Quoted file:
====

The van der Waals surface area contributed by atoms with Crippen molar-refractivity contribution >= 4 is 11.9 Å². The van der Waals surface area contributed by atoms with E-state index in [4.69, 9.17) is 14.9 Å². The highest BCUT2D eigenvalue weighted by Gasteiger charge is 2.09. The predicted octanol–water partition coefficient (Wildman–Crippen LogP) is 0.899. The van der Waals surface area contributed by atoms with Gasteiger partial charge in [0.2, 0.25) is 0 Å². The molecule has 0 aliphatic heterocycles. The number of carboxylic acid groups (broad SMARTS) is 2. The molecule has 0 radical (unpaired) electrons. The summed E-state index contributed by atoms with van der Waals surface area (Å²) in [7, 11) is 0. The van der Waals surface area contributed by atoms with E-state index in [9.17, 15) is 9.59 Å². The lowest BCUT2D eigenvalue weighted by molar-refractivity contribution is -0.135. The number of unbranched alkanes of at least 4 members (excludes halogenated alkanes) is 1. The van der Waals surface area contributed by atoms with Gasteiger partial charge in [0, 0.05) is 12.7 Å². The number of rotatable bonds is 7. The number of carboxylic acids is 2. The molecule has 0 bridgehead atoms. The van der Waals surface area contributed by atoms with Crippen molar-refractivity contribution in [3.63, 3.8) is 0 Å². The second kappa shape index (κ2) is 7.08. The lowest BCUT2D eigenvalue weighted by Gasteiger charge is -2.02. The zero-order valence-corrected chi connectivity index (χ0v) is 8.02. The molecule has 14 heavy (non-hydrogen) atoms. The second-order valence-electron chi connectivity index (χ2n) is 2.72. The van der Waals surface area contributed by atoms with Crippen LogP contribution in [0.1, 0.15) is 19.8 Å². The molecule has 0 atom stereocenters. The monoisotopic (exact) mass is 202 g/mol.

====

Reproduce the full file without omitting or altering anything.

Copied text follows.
The van der Waals surface area contributed by atoms with Crippen molar-refractivity contribution >= 4 is 11.9 Å². The van der Waals surface area contributed by atoms with E-state index in [4.69, 9.17) is 14.9 Å². The highest BCUT2D eigenvalue weighted by Gasteiger charge is 2.09. The predicted octanol–water partition coefficient (Wildman–Crippen LogP) is 0.899. The van der Waals surface area contributed by atoms with Gasteiger partial charge in [0.2, 0.25) is 0 Å². The molecule has 0 aliphatic heterocycles. The number of carboxylic acid groups (broad SMARTS) is 2. The molecule has 0 radical (unpaired) electrons. The summed E-state index contributed by atoms with van der Waals surface area (Å²) in [7, 11) is 0. The van der Waals surface area contributed by atoms with E-state index in [9.17, 15) is 9.59 Å². The lowest BCUT2D eigenvalue weighted by molar-refractivity contribution is -0.135. The number of unbranched alkanes of at least 4 members (excludes halogenated alkanes) is 1. The van der Waals surface area contributed by atoms with Gasteiger partial charge in [0, 0.05) is 12.7 Å². The number of rotatable bonds is 7. The number of carboxylic acids is 2. The molecule has 0 bridgehead atoms. The van der Waals surface area contributed by atoms with Crippen molar-refractivity contribution in [3.63, 3.8) is 0 Å². The second kappa shape index (κ2) is 7.08. The lowest BCUT2D eigenvalue weighted by Gasteiger charge is -2.02. The zero-order valence-corrected chi connectivity index (χ0v) is 8.02. The molecule has 14 heavy (non-hydrogen) atoms. The second-order valence-electron chi connectivity index (χ2n) is 2.72. The van der Waals surface area contributed by atoms with Crippen LogP contribution in [0.1, 0.15) is 19.8 Å². The molecule has 0 atom stereocenters. The monoisotopic (exact) mass is 202 g/mol.